Thursday, November 26, 2009

Thanksgiving with Darwin

Charles Darwin's Bible

Roy Edroso takes an entertaining look at how Rightbloggers Fight War on Thanksgiving (And, Of Course, Muslim Obama) Village Voice 11/26/09. I didn't know that there was a mythical War on Thanksgiving along with the equally fictional War on Christmas. But why not? When you need something to be afraid of and are used to creating phantoms in the air, I guess one is as good as the other.

Darwin doesn't actually have anything to do with Thanksgiving. Though we can be thankful for his work, since he theory of natural selection forms a huge part of the basis of present-day science. But Edward J. Larson has a good piece out this week on the sometimes-uncomfortable meeting of Darwinism and Christianity, "I Had No Intention to Write Atheistically": Darwin, God, and the 2500-Year History of the Debate Religion Dispatches 11/24/09.

Darwin was open to the notion early on that humanity as well as other animal species could have evolved on a natural basis, a process that could be explained without resorting to divine intervention.

Alluding to William Paley’s analogy between a crafted telescope and the human eye, which was a key part of the Anglican theologian’s famous proof of an intelligent designer behind organic creation. Darwin then added, “Not believing this, I see no necessity in the belief that the eye was expressing designed.” Even human nature and mental ability might result from natural processes, he concluded.

The sequence in Darwin’s letter to Gray is telling. It passed quickly from observations of what seemed bad in nature (such as cruel animal behavior, which even devout creationists hesitate to blame on God) to ones about what seemed good in nature (such as the human eye, which Victorians typically credited to God), and then moved on to ponder the origin of what seemed best of all, human morality and mentality, which natural theologians typically hail as the ultimate gift and proof of the divine supernatural. In Origin of Species, Darwin avoided making comments about human evolution, fearing that they would prejudice readers against his general theory, but his private notes, essays, and letters reveal his longstanding fascination with the issue.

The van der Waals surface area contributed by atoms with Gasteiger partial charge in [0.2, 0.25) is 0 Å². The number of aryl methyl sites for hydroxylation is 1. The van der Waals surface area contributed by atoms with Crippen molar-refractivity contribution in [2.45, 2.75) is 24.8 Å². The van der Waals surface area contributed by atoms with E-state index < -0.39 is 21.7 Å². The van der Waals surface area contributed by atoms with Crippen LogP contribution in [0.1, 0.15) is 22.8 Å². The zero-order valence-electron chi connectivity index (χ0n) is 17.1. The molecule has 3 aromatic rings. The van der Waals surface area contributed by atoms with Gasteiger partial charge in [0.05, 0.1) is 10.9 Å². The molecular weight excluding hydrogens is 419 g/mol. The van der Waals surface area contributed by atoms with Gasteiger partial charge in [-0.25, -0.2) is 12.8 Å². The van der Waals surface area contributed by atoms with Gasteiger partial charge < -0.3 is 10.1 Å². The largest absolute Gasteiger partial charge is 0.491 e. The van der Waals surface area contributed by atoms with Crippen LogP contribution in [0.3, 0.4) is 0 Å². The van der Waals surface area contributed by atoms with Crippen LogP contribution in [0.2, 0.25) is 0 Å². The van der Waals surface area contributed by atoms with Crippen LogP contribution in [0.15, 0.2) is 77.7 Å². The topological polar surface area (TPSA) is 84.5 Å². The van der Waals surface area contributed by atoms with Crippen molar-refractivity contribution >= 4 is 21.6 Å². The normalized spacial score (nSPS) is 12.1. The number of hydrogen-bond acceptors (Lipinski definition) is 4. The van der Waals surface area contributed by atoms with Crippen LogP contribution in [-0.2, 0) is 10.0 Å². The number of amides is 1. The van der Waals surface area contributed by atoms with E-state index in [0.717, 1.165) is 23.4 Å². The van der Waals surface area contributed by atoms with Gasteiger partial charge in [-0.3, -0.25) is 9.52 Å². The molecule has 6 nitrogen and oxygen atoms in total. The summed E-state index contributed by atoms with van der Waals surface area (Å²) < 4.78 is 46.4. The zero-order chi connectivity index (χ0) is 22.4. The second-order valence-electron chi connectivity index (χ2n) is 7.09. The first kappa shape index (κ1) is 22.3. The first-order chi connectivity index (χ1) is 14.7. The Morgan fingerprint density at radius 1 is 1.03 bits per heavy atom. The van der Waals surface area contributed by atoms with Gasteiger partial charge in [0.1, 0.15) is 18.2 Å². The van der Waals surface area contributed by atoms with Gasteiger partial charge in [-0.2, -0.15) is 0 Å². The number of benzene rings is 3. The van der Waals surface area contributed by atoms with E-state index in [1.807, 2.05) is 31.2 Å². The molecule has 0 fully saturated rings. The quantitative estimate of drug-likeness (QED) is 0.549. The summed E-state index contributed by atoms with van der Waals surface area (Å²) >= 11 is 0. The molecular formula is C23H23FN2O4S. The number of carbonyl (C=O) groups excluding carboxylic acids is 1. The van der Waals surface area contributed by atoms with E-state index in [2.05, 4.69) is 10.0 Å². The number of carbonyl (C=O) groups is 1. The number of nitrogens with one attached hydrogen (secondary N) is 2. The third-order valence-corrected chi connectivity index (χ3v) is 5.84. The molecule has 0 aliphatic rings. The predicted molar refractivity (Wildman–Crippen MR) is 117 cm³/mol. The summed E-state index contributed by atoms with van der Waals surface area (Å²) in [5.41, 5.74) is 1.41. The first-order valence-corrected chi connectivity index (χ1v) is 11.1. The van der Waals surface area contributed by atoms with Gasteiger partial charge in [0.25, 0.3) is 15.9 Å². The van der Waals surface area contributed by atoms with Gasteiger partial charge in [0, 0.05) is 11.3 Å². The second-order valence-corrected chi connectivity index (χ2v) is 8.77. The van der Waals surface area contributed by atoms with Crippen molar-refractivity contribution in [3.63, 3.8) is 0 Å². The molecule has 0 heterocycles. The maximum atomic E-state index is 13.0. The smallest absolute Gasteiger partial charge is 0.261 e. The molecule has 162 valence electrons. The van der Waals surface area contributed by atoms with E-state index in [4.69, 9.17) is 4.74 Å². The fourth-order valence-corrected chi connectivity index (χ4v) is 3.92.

While the article is very good in describing the history of this conflict, I don't really like the next-to-last section "Humans are Survival Machines" in which he writes, "Today, Darwin’s sketchy social theories have matured by way of E.O. Wilson’s sociobiology and modern evolutionary psychology to become foundational for understanding in the social sciences." Uh, no, "sociobiology" and "evolutionary psychology" are nothing but cleaned-up terms for Social Darwinism, which is certainly not "foundational for understanding in the social sciences" or for understanding anything but Social Darwinism. The arguments that go by those terms are barely-updated versions of Victorian-era arguments that the current "traditional values" hierarchies of gender, class and (if you look closely) race are rooted in immutable biology. And it's hard to imagine that Darwin wouldn't have been embarrassed to see the sloppy, speculative reasoning that underpins most of their arguments.

What we've come to call fundamentalism, the notion that the Christian Bible should be read as though it were a history and science text, was also a 19th-century phenomenon like Darwinism. But it wasn't only in opposition to the theory of evolution and new astronomical and geological discoveries that it developed. Especially in Germany, scholars like David Friedrich Strauss (1808-1874) were analyzing the Scriptures with new historical and linguistic methods. Strauss' Life of Jesus (1835-1836) argued that the New Testament did not actually describe Jesus as God in human form, which is the basic Christian notion of the Incarnation.

The whole concept of history as describing accurately and analyzing the procession of actual events that took place was one that began developing with the modern age in 15th-century Europe and took centuries to establish itself as a more general understanding. (Keith Thomas describes some of this process in the print edition of the New York Review of Books, "Fighting over History" 12/03/09 edition) So those who felt uncomfortable with the religious implications of the historical-critical method of seeking to understand the Bible - a method which was by no means linked exclusively to atheism or strict materialist philosophy - began to articulate an understanding of the Bible that redefined it in more literalist terms than had been common among Christians before that.

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